Sunday, November 10, 2019

Semi-Random Musings (17)

How many significant lessons have you absorbed from the history of neighboring provinces or states back in the 1640s, and how often do you reference them when making important decisions today? My guess would be not too many, and not very often.

At the Red Sea, shortly after the final vanquishing of the Egyptian army, Moses and the people of Israel sang these words to the Lord: “The peoples have heard; they tremble; pangs have seized the inhabitants of Philistia.” Perhaps at the time that was more anticipatory than precisely accurate: Philistia was all the way across the Sinai Peninsula. It seems unlikely the news of Pharaoh’s stunning defeat could have traveled so far so fast.

Today, 9/11 is well into our rear view mirror, the Cold War is an unfamiliar subject to Gen Z and most Millennials, and the Vietnam War might as well be the War of the Roses for all we have learned from it. We do not remember the lessons of the past, even the very recent past. So then, even if, as Moses sang, the lessons of Egypt were indeed learned by other nations, one wonders how long the fear and reserve they produced would have lasted. A generation? Two maybe? Human nature appears to be chronically forgetful.

Amazingly, almost 400 years later, when the Philistines believed themselves to be under the judgment of the God of Israel, we read that their priests and diviners gave them some astute and unexpected counsel:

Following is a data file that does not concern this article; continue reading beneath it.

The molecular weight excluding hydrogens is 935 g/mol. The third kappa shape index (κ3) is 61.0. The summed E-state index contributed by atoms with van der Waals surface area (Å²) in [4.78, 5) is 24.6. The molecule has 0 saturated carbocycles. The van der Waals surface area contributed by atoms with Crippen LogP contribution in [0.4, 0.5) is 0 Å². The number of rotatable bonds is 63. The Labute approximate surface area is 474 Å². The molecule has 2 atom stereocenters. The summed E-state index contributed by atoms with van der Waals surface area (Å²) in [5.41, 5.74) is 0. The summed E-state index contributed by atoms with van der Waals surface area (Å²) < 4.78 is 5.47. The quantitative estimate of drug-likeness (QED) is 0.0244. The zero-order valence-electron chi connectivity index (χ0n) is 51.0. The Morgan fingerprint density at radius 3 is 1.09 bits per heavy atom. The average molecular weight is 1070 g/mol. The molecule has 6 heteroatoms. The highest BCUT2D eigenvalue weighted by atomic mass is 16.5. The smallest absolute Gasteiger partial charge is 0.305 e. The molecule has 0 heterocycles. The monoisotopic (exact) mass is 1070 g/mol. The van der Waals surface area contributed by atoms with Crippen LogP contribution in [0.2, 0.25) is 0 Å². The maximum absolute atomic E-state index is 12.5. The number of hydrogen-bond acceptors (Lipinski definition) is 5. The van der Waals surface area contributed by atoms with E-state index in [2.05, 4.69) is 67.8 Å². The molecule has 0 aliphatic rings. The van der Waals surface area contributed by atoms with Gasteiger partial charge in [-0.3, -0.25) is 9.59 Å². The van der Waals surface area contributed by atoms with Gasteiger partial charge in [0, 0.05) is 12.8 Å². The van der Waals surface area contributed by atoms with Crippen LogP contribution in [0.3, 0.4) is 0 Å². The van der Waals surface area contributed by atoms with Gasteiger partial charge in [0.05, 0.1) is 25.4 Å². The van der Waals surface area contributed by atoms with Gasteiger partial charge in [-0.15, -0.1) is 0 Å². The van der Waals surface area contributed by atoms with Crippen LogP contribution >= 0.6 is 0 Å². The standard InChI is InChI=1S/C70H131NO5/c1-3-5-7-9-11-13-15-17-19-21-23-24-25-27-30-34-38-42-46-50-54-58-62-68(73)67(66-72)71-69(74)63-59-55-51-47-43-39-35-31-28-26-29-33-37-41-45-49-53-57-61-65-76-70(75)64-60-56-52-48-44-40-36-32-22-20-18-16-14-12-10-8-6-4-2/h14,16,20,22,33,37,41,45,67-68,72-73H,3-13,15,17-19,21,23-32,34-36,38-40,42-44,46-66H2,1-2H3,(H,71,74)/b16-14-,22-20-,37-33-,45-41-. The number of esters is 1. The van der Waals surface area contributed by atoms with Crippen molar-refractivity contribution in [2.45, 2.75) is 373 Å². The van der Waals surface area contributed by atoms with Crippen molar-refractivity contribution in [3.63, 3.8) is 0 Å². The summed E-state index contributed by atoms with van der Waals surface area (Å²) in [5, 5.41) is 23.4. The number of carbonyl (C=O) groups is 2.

“Why should you harden your hearts as the Egyptians and Pharaoh hardened their hearts? After [the God of Israel] had dealt severely with them, did they not send the people away, and they departed?”
Hey, I have no doubt the more intellectual Philistines kept decent written records. Many ancient cultures did. But it wasn’t their nation that was beset with plagues or their countrymen who vanished into the Red Sea. Who even looks at 375-year old manuscripts, let alone retains their contents and seeks to apply the lessons they teach us in the present day? Either the memories of the Philistine priests and diviners were nothing short of remarkable, or else when God decides he is going to make an impression, he does a uniquely effective job ...

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I’m fairly confident that when God told mankind, “Fill the earth and subdue it,” he was not thereby sanctioning cloud seeding, bio-engineering, GMOs, sex-selective abortion or any of a host of other presumptuous attempts to give a certain subset of human beings more effective control over the rest of us, and over the planet generally. The Divine mind is certainly more than equipped to anticipate we would eventually engage in this sort of craziness, but knowing human beings are capable of just about anything does not equate to approving whatever it is we might get up to.

My own take has generally been that human management of the earth is a whole lot safer when it operates more like Daylight Savings Time. DST simply means we acknowledge that our way of measuring time needs to be adjusted occasionally to maximize available light and enable us to be more productive. Rather than seeking to transform the earth, we try to get the best from it by adjusting ourselves to it.